NU lunch program aims to increase nutrition

Sara Gabriele/Staff Writer

From the economy to the environment to student health, it is no secret that this generation is inheriting a lot of problems. Amid the many proposed solutions is one that is often overlooked: improving the quality of food that is served in school lunches. At the Malcolm Price Lab School, a pilot program has been launched this year to do just that.

Stimulated by parents’ concerns, the GrassRoots Café is trying to redefine the concept of a school lunch by addressing three main things: serving healthier food, stimulating the local economy and reducing waste.

The pilot program received a grant from the Kellogg foundation which primarily funds the salaries of the two program directors, Rob Stanley and Jacque Bilyeu-Holmes, who prepare the food daily.

Among the menu items are foods typical of most school lunches, such as burritos and pizza. They differ, however, in that these meals are made from scratch with local, free range and fair trade ingredients. This eliminates many of the high fructose, high fat and preservative-laden components all too common in most cafeteria foods and that are speculated to be contributing factors to the recent obesity epidemic.

“We’re not trying to serve gourmet foodsprouts and things you’d find in a health food store. What we’re trying to do is source ingredients as locally as possible and make the food from scratch,” said Rob Stanley, program director and owner of local health store, Roots Market.

Although the price of the lunches was raised by a small amount, this has not been a deterrent to people buying lunches. The school, which lost close to $60,000 last year with their old lunch provider, saw an immediate increase in students and staff purchasing lunches.  The number of high school students, who have an option to leave during lunch because of the school’s open campus, increased from 20-30 to around 100 this year.

“I love the lunches we have at school now,” junior Leah Joslyn said. “It was hard before to eat lunch at school because the food we got was prepackaged and basically tasted like plastic, but this food actually tastes good.”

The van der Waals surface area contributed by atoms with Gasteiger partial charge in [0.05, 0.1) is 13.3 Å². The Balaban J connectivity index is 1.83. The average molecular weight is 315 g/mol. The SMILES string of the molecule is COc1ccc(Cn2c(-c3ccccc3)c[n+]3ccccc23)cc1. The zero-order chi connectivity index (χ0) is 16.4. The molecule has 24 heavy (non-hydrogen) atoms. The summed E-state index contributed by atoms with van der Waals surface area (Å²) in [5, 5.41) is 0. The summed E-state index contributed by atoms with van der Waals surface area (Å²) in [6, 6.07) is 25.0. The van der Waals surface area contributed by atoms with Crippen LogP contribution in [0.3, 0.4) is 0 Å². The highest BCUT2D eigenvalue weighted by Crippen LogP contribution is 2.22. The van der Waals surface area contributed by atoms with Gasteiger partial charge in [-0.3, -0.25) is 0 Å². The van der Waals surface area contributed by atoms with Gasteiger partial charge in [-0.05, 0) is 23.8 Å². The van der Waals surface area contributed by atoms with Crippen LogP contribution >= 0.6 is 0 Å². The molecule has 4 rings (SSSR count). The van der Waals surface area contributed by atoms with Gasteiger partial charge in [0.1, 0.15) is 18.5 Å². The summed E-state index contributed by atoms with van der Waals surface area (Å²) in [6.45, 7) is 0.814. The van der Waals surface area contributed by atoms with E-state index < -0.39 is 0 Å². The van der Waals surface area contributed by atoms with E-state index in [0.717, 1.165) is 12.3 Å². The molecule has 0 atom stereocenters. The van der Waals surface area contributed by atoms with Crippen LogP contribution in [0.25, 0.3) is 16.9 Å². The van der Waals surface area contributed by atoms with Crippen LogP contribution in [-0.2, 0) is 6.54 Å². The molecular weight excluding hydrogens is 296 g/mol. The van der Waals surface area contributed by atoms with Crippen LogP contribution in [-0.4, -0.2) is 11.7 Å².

Because Stanley and Bilyeu-Holmes buy as many ingredients as possible locally, the money goes back into the local economy and to the local farmers rather than outside of the state. This also reduces the fuel and carbon dioxide emissions that result from transporting food from more distant places.
“The way the food system is set up, a lot of our food dollars end up bypassing the local food economy, and as a result, you’re seeing a loss of rural farming. As schools, we need to be aware of our surroundings,” said Kamyar Enshayan, director of the Center for Energy and Environmental Education at the University of Northern Iowa. “The logic of it is hey, we have apples in season 25 different varieties; we should be eating them.”

The benefits of the new school lunch program are not limited to buying local or serving better food. After lunches are eaten, apple cores, for example, are not simply thrown into the garbage.

The school set up a garden which provides a place for teachers in many of the elementary level classes to integrate into their curriculum the whole process.

Students plant the seeds, watch them grow, pick them, eat them in their lunches and then recycle their remains by composting.
“Schools have a responsibility to be exemplifying the best practices. We’ve taken our responsibility for math and science, for reading and sports. This is an extension of that,” Enshayan said. “Every school can examine the way they want to do things, the opportunities they want to explore. There are always fruits and vegetables nearby, little adjustments schools can make as they examine how to make their school environment healthier.”

Stanley and Bilyeu-Holmes are currently working to put all the work being done with the GrassRoots program at Price Lab into a format that can be used in other schools.

Although the program, in totality, is currently only viable for a certain number of students, they hope that other larger schools will be able to take what they’ve done and incorporate it in some way.

Class of 2014

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